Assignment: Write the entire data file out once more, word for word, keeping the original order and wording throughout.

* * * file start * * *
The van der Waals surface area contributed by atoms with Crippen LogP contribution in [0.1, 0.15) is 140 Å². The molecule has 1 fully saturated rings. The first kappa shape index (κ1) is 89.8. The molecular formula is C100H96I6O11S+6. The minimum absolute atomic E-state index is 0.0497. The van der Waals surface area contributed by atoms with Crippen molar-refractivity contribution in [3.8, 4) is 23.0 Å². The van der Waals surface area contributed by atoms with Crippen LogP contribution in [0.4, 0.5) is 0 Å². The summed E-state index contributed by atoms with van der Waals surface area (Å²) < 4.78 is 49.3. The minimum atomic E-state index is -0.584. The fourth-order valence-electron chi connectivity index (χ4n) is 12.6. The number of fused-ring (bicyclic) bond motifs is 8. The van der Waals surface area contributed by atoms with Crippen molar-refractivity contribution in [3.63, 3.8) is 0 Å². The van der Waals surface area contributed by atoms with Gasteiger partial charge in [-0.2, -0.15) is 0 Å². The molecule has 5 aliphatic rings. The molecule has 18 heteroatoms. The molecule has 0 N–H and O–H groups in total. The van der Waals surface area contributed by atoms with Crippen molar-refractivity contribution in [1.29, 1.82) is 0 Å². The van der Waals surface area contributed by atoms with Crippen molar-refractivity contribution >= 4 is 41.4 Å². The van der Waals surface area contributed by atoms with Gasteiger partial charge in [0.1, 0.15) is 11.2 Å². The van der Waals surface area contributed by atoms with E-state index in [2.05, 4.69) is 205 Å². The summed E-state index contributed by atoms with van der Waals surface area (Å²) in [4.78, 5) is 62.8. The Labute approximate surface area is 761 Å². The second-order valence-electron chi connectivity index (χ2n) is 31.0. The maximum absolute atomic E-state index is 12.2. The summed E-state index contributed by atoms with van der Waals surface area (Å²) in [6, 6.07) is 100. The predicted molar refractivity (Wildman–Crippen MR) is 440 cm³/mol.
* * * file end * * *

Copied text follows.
The van der Waals surface area contributed by atoms with Crippen LogP contribution in [0.1, 0.15) is 140 Å². The molecule has 1 fully saturated rings. The first kappa shape index (κ1) is 89.8. The molecular formula is C100H96I6O11S+6. The minimum absolute atomic E-state index is 0.0497. The van der Waals surface area contributed by atoms with Crippen molar-refractivity contribution in [3.8, 4) is 23.0 Å². The van der Waals surface area contributed by atoms with Crippen LogP contribution in [0.4, 0.5) is 0 Å². The summed E-state index contributed by atoms with van der Waals surface area (Å²) < 4.78 is 49.3. The minimum atomic E-state index is -0.584. The fourth-order valence-electron chi connectivity index (χ4n) is 12.6. The number of fused-ring (bicyclic) bond motifs is 8. The van der Waals surface area contributed by atoms with Crippen molar-refractivity contribution in [3.63, 3.8) is 0 Å². The van der Waals surface area contributed by atoms with Gasteiger partial charge in [-0.2, -0.15) is 0 Å². The molecule has 5 aliphatic rings. The molecule has 18 heteroatoms. The molecule has 0 N–H and O–H groups in total. The van der Waals surface area contributed by atoms with Crippen molar-refractivity contribution in [1.29, 1.82) is 0 Å². The van der Waals surface area contributed by atoms with Crippen molar-refractivity contribution >= 4 is 41.4 Å². The van der Waals surface area contributed by atoms with Gasteiger partial charge in [0.1, 0.15) is 11.2 Å². The van der Waals surface area contributed by atoms with E-state index in [2.05, 4.69) is 205 Å². The summed E-state index contributed by atoms with van der Waals surface area (Å²) in [4.78, 5) is 62.8. The Labute approximate surface area is 761 Å². The second-order valence-electron chi connectivity index (χ2n) is 31.0. The maximum absolute atomic E-state index is 12.2. The summed E-state index contributed by atoms with van der Waals surface area (Å²) in [6, 6.07) is 100. The predicted molar refractivity (Wildman–Crippen MR) is 440 cm³/mol.